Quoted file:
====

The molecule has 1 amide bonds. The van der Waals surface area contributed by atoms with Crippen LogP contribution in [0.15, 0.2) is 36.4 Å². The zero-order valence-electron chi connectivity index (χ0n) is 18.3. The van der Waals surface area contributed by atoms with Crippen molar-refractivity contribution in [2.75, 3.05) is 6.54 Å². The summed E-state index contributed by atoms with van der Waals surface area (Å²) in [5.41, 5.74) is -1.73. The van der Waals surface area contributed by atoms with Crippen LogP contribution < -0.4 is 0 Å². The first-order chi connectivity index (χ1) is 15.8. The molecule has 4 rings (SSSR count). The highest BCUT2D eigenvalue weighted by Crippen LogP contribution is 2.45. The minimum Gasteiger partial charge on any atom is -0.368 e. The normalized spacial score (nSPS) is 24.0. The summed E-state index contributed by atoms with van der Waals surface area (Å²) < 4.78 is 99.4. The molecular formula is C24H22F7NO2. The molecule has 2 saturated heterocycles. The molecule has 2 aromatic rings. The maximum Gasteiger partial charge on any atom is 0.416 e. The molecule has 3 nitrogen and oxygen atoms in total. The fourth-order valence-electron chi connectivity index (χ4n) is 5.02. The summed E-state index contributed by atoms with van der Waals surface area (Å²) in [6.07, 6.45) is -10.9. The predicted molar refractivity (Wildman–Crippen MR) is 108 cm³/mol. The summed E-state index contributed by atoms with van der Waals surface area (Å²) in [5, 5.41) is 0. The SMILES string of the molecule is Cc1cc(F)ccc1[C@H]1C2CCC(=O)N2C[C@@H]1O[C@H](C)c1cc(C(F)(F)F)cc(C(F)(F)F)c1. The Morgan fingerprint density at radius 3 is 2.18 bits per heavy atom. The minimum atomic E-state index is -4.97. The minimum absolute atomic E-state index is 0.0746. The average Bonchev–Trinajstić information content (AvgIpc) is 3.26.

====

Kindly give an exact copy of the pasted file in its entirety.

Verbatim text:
The molecule has 1 amide bonds. The van der Waals surface area contributed by atoms with Crippen LogP contribution in [0.15, 0.2) is 36.4 Å². The zero-order valence-electron chi connectivity index (χ0n) is 18.3. The van der Waals surface area contributed by atoms with Crippen molar-refractivity contribution in [2.75, 3.05) is 6.54 Å². The summed E-state index contributed by atoms with van der Waals surface area (Å²) in [5.41, 5.74) is -1.73. The van der Waals surface area contributed by atoms with Crippen LogP contribution < -0.4 is 0 Å². The first-order chi connectivity index (χ1) is 15.8. The molecule has 4 rings (SSSR count). The highest BCUT2D eigenvalue weighted by Crippen LogP contribution is 2.45. The minimum Gasteiger partial charge on any atom is -0.368 e. The normalized spacial score (nSPS) is 24.0. The summed E-state index contributed by atoms with van der Waals surface area (Å²) < 4.78 is 99.4. The molecular formula is C24H22F7NO2. The molecule has 2 saturated heterocycles. The molecule has 2 aromatic rings. The maximum Gasteiger partial charge on any atom is 0.416 e. The molecule has 3 nitrogen and oxygen atoms in total. The fourth-order valence-electron chi connectivity index (χ4n) is 5.02. The summed E-state index contributed by atoms with van der Waals surface area (Å²) in [6.07, 6.45) is -10.9. The predicted molar refractivity (Wildman–Crippen MR) is 108 cm³/mol. The summed E-state index contributed by atoms with van der Waals surface area (Å²) in [5, 5.41) is 0. The SMILES string of the molecule is Cc1cc(F)ccc1[C@H]1C2CCC(=O)N2C[C@@H]1O[C@H](C)c1cc(C(F)(F)F)cc(C(F)(F)F)c1. The Morgan fingerprint density at radius 3 is 2.18 bits per heavy atom. The minimum atomic E-state index is -4.97. The minimum absolute atomic E-state index is 0.0746. The average Bonchev–Trinajstić information content (AvgIpc) is 3.26.